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Made in China, born in the USA: 2 thoughts

Ryan Denison is the Senior Fellow for Theology at Denison Forum, where he contributes writing and research to many of the ministry’s productions.

He is in the final stages of earning his PhD in church history at BH Carroll Theological Institute after having earned his MDiv at Truett Seminary. Ryan has also taught at BH Carroll and Dallas Baptist University.

He and his wife, Candice, live in East Texas and have two children.

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Pregnant women show off images on their stomachs, painted by an artist during a contest at a hospital in Haikou, in the Hainan Province, South China, August 07, 2006 (Credit: Reuters/ChinaFotoPress/Huang Yibing)

A recent CNN article describes a growing trend among expectant Chinese mothers that is seeing many of them come to the United States, typically California, to give birth. While this is not a new phenomenon, it has become increasingly popular in the last few years. There have been more than twice as many reported instances in 2012 than five years before. Why would expectant mothers choose to make the 12 hour flight to have their children more than 6,000 miles away from their homes and families? The primary benefits are associated with the dual citizenship such children would receive. With American citizenship, such children are able to attend more exclusive international schools back home while also making it easier to attend American schools at a later date. Additionally, it allows some parents to avoid the one-child policy that still exists in China, even if it has been somewhat loosened in recent years. A final benefit is that once the children turn 21, they will be able to sponsor the rest of their family should they seek to immigrate to America.

Immigration is becoming an increasingly popular option for many of China’s wealthiest citizens. The article states that almost 2/3 of those with more than 10 million yuan (around $1.6 million) in the bank have either already immigrated or are contemplating the option, with the United States a popular destination. However, it should come as no surprise that it is typically China’s wealthier citizens that are coming to America to give birth. One woman estimated that it cost her around $30,000 to have her second child here and that seems to be fairly standard. There are even agencies that can be hired to help facilitate the journey, offering packages that include stays at “maternity hotels” where meals, doctor’s appointments, transportation, and more are provided. With all the potential benefits, it does not seem like a trend that is going to end anytime soon.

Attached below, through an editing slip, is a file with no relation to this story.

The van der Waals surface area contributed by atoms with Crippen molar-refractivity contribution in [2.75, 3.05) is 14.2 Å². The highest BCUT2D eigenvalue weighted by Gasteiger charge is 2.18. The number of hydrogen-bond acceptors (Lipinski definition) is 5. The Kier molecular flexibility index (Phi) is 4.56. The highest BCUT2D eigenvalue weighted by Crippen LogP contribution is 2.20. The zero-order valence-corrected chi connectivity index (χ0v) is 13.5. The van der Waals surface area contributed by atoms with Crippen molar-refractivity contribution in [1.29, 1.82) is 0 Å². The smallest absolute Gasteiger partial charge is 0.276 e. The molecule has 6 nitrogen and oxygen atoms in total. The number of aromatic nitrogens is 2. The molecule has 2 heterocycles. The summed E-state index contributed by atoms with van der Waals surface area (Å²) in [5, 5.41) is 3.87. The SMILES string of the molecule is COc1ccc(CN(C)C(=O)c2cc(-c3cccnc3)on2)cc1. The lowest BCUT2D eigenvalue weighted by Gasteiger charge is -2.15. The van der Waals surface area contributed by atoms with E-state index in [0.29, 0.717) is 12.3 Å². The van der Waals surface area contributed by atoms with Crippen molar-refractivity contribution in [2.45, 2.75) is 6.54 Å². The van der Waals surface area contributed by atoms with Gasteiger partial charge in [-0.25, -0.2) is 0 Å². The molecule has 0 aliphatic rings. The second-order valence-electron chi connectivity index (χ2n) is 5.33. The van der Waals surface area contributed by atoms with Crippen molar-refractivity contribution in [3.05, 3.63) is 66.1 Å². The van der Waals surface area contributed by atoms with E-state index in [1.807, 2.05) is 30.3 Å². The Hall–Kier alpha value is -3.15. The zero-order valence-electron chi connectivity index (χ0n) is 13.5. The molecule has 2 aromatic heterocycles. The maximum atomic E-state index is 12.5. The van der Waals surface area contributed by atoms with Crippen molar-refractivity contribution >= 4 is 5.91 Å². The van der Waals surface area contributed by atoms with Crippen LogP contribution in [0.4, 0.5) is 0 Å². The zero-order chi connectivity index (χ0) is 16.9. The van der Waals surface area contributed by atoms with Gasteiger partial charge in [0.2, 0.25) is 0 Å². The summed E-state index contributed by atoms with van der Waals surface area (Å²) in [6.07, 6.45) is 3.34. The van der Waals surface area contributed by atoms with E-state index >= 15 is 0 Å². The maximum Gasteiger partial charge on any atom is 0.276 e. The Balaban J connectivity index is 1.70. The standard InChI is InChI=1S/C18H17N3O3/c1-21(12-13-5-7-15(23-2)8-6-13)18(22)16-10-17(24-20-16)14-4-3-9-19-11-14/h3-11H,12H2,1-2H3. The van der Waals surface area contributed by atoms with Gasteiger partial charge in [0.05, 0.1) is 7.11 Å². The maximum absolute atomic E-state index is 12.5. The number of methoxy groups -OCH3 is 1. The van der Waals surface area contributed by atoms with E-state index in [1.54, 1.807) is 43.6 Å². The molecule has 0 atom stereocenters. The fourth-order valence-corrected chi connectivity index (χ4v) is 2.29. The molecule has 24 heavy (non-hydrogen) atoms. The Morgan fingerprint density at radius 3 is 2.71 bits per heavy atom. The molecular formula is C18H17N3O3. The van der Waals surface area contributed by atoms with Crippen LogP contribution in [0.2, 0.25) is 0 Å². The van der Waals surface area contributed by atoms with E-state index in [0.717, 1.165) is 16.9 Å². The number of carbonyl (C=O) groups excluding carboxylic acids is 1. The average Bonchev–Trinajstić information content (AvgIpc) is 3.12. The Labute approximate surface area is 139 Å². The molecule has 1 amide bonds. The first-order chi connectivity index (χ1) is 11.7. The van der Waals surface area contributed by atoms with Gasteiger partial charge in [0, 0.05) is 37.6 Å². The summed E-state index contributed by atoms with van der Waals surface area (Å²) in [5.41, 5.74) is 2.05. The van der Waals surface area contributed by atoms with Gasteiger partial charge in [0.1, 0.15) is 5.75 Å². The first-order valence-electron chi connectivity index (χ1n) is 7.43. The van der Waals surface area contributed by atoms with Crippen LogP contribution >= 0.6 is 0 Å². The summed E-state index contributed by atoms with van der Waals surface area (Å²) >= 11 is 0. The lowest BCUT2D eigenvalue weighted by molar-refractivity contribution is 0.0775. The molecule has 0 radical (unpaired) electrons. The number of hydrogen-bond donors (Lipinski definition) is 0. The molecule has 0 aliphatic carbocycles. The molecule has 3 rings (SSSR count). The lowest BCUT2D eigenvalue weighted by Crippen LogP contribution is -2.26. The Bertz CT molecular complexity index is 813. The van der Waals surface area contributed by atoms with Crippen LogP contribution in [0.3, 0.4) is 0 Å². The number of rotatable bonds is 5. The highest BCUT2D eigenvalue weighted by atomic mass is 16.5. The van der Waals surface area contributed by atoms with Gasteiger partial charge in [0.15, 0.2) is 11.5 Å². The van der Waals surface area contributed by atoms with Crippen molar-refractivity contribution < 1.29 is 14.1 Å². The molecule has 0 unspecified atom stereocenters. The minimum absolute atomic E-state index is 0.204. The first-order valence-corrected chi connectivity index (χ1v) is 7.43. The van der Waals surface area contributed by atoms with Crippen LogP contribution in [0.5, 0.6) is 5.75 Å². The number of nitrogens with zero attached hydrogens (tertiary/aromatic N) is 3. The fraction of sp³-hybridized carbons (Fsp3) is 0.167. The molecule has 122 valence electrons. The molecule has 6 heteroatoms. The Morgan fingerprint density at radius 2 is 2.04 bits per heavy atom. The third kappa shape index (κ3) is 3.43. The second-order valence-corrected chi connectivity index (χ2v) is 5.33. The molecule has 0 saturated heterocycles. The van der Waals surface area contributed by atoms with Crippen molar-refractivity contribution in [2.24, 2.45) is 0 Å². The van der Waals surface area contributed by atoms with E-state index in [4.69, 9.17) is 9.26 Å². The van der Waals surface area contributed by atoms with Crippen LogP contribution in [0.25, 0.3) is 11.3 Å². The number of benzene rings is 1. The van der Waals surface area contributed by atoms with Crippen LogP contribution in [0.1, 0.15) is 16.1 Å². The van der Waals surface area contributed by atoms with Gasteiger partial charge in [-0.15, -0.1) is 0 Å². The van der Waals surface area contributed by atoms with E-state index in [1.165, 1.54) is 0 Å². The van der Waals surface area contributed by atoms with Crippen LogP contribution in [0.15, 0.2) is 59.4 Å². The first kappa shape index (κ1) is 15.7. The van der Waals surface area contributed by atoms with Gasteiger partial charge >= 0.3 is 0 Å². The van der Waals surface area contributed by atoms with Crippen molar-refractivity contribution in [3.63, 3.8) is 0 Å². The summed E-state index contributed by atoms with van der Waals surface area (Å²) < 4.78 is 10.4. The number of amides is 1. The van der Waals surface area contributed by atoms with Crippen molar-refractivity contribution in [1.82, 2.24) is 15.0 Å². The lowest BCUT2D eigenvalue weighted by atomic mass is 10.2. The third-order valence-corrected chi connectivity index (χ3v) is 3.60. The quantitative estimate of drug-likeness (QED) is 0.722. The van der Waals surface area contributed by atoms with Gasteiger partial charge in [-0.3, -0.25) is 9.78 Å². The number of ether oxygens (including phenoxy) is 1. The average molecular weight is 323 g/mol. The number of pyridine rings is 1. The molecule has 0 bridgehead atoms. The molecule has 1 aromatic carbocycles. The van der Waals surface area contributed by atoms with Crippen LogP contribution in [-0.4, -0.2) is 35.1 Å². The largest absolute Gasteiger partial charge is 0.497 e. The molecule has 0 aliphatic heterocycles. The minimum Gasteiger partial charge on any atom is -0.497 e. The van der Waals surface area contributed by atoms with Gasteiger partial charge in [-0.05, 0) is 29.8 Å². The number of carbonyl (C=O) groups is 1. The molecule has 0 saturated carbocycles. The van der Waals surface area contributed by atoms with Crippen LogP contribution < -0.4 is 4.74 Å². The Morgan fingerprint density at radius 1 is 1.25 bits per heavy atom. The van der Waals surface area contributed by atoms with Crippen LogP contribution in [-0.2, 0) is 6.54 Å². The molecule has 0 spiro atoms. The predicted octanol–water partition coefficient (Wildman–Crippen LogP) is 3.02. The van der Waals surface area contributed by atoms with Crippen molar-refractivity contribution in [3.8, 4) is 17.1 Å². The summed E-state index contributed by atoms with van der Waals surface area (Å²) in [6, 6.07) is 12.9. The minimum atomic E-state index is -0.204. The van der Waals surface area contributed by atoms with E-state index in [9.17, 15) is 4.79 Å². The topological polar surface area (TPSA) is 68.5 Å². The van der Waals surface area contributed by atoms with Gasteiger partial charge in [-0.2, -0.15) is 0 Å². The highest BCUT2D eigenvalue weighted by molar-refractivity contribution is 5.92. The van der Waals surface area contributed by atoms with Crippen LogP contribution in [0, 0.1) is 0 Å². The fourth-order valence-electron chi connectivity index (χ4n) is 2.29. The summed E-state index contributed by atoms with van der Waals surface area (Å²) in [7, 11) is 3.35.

So what does this development mean for the Church in America? Two thoughts:

First, this trend means a chance to share the gospel with people that might otherwise never hear it. While there might be a tendency for some to read this story and begin to think first of what it means for Americans, to do so would be to miss the larger opportunity. What can we, as the Church, do to help these mothers? While they may be coming to America to seek better opportunities for their children, doing so places them far away from family and the support network that is so crucial when having a baby. How great would it be if the first people they met, the ones volunteering to help take them to their doctor’s appointments and to adjust to this culture, were doing so in the name of Christ? In the Great Commission, Jesus instructed us to go and make disciples of all nations (Matthew 28:19-20), but he is using developments like this to bring the nations to us as well. What will we do with that opportunity?

Second, while we might not all be able to minister directly to the women in this article, God has given each of us a unique opportunity to share his love and his message of salvation with those around us. Those opportunities may look different for every person but God’s call remains the same for each believer: we are to make disciples wherever he has called us to be. How will you obey the Lord’s command today?